Welcome to a series of blogs on sustainable healthcare that will look at health, sustainability, and the interplay between the two. The blog will share ideas from experts across the healthcare field, some of whom are speaking at a major European conference looking at Pathways to Sustainable Healthcare in September 2013. More about the conference can be seen at www.cleanmedeurope.org.
To an average UK citizen, an outsider to public health, “Health” (with a capital “H”) is viewed as a basic function of government: the government pours shed loads of money into the “system” and out pours better health for the population. Sometimes this might be delivered in an inefficient manner, but overall, better health pours out anyway: mainly from hospitals, but also from GPs. Everyday access to good quality air, water, and essential services, having parks and countryside on tap, and, for many in this generation, living in environmental conditions which are on the whole pretty habitable is taken for granted. But what about the influence of the everyday environment, our neighbourhoods, towns, and cities, on our health?
I used to be an outsider. However, for the past 10 years I have been working close to colleagues, mainly in public health, on aspects of sustainable healthcare. Specifically, I have been involved with the complexities of the rise in non-communicable disease in urban populations—through healthy urban planning. My outsider naivety has been lost. I now distinguish a continuum in “Health” (still with a capital “H”); a continuum from tackling disease and caring for sick people at one end, to improving people’s health and supporting wellbeing at the other. Incredibly, we seem to have produced a system whereby these ends are now so far apart that they are no longer recognisable as both belonging to a single continuum. Even worse, they fight. Conflicts arising over prioritisation and resources obscure our overall understanding of what the “Health” project should be about at national level. The false dilemma: do we prioritise curing the sick, or supporting a population in being healthy—to stop them getting sick in the first place. Is there anyone looking strategically at how we can best support a healthy population across the whole life course, not just the intervention (or treatment) when people fall ill?
As a designer, I could use my skills to assist “Health” through the design of hospitals and health products, or I could turn my attention to the design of services and healthcare. But there is more to be gained, with less drain on resources, from the re-design of health itself. We need to provide incentives for health and not just curing illness. With projected rationing of care, rising demand and increasing economic burden of disease the current system is not fit for purpose now and certainly not for the predicted future.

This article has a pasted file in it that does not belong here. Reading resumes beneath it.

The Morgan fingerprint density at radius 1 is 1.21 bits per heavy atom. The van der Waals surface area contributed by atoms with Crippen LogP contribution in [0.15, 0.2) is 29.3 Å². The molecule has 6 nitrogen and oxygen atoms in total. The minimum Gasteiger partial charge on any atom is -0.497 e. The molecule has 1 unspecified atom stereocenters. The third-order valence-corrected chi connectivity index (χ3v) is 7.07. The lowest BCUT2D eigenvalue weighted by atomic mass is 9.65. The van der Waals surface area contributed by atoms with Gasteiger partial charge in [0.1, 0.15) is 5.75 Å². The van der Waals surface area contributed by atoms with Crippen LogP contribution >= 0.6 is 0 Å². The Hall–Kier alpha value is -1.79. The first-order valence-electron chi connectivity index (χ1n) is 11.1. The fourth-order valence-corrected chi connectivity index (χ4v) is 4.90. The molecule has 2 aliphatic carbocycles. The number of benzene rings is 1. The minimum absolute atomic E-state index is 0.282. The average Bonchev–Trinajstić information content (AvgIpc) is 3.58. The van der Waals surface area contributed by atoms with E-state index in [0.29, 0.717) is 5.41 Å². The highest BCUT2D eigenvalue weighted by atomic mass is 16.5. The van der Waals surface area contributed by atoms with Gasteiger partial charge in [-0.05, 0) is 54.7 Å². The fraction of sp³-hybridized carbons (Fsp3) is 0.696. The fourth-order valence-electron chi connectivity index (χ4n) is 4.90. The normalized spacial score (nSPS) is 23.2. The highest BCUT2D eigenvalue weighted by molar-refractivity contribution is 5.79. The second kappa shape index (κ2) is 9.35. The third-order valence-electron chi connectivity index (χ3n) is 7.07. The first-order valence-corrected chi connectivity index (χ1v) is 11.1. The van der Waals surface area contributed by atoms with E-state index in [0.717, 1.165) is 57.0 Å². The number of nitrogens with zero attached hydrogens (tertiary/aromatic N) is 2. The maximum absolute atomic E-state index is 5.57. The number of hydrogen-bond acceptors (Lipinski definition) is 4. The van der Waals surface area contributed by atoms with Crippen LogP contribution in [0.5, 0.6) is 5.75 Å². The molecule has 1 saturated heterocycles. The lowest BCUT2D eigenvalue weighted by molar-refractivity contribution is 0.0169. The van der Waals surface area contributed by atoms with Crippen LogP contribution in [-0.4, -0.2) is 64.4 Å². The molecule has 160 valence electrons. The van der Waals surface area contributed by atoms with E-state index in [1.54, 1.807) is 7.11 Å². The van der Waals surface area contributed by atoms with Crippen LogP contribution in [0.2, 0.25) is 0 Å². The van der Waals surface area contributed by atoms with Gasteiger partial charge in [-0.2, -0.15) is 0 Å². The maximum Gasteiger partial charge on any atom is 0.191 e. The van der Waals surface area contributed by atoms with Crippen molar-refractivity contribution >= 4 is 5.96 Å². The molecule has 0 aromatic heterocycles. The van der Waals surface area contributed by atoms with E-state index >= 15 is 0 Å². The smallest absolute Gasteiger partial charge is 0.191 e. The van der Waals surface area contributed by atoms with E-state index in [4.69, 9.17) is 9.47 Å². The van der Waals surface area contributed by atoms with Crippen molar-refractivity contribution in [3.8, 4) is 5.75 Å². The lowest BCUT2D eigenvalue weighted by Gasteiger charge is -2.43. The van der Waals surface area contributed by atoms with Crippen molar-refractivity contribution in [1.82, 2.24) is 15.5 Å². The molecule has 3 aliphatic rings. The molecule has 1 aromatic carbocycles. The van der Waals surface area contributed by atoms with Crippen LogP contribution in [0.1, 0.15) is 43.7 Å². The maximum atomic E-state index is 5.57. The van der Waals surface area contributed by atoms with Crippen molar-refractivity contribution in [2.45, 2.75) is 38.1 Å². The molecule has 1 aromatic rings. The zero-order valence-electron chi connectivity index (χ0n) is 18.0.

The language of prevention includes primary, secondary, and tertiary prevention—none of them receiving the prioritisation needed to really reduce the economic burden of disease.
I suggest that there are three approaches that we all need to discuss and develop to extend our practice so that we can address all tiers of prevention. These approaches start to define a role for healthcare in influencing the social determinants of health. Firstly, we need to provide health evidence to other sectors where it supports changes in policy direction that have co-benefits. Examples can be found in the series of WHO policy briefings on the health co-benefits of climate change mitigation and expected health impacts. We need to harness a wider health workforce made up of the expertise of town planners, transport engineers, and urban designers. Secondly, we should not shy away from using health resources in non-health sectors where a health outcome can be evidenced. For example public health may want to assist in supporting well maintained and accessible green spaces, especially in areas of deprivation.
Finally, we need to ensure that health facility investments themselves are designed not only to cure disease but also to improve people’s health. The design ethos of these investments should be that of an intervention. In addition to paying attention to the delivery of health in the interior of the facility, heed must be paid to the potential for delivery of increased health and wellbeing externally, to the surrounding communities using all the levers of the social determinants of health. Let’s allow health to flow out from future healthcare facilities, blending lessons from the Peckham Experiment with the brave new world of healthcare possibilities described by in Fit for the Future.
I declare that that I have read and understood the BMJ Group policy on declaration of interests and I have no relevant interests to declare.
Marcus Grant is deputy director of the WHO Collaborating Centre for Healthy Urban Environments, University of the West of England (UWE), Bristol. The collaborating centre is based in a built environment faculty and supports the European Healthy Cities programme in all aspects of city transport, development, and urban design.